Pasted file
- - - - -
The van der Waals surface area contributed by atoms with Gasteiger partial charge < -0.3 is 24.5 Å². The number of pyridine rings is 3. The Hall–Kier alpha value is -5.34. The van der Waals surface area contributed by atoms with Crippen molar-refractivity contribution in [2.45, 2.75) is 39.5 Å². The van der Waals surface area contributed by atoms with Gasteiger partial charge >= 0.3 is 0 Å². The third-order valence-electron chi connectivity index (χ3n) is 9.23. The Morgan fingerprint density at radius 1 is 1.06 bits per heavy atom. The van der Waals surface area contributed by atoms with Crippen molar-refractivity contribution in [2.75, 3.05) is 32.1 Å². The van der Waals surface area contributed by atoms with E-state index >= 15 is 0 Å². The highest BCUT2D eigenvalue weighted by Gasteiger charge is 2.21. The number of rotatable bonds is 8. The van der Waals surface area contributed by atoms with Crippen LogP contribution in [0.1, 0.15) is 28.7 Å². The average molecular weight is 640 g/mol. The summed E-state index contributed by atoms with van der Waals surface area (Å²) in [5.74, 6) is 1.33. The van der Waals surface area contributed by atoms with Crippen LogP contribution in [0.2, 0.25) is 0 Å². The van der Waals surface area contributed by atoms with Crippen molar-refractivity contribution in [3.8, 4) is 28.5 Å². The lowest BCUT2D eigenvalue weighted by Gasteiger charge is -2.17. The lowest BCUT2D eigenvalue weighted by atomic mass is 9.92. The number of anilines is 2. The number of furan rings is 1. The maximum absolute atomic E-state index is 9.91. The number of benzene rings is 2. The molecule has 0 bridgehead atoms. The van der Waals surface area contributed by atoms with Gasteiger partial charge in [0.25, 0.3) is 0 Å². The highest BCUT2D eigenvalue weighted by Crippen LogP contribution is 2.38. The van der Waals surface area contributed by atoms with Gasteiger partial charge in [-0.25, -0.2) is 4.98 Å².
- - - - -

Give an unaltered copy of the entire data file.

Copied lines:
The van der Waals surface area contributed by atoms with Gasteiger partial charge < -0.3 is 24.5 Å². The number of pyridine rings is 3. The Hall–Kier alpha value is -5.34. The van der Waals surface area contributed by atoms with Crippen molar-refractivity contribution in [2.45, 2.75) is 39.5 Å². The van der Waals surface area contributed by atoms with Gasteiger partial charge >= 0.3 is 0 Å². The third-order valence-electron chi connectivity index (χ3n) is 9.23. The Morgan fingerprint density at radius 1 is 1.06 bits per heavy atom. The van der Waals surface area contributed by atoms with Crippen molar-refractivity contribution in [2.75, 3.05) is 32.1 Å². The van der Waals surface area contributed by atoms with E-state index >= 15 is 0 Å². The highest BCUT2D eigenvalue weighted by Gasteiger charge is 2.21. The number of rotatable bonds is 8. The van der Waals surface area contributed by atoms with Crippen LogP contribution in [0.1, 0.15) is 28.7 Å². The average molecular weight is 640 g/mol. The summed E-state index contributed by atoms with van der Waals surface area (Å²) in [5.74, 6) is 1.33. The van der Waals surface area contributed by atoms with Crippen LogP contribution in [0.2, 0.25) is 0 Å². The van der Waals surface area contributed by atoms with Crippen molar-refractivity contribution in [3.8, 4) is 28.5 Å². The lowest BCUT2D eigenvalue weighted by Gasteiger charge is -2.17. The lowest BCUT2D eigenvalue weighted by atomic mass is 9.92. The number of anilines is 2. The number of furan rings is 1. The maximum absolute atomic E-state index is 9.91. The number of benzene rings is 2. The molecule has 0 bridgehead atoms. The van der Waals surface area contributed by atoms with Gasteiger partial charge in [0.25, 0.3) is 0 Å². The highest BCUT2D eigenvalue weighted by Crippen LogP contribution is 2.38. The van der Waals surface area contributed by atoms with Gasteiger partial charge in [-0.25, -0.2) is 4.98 Å².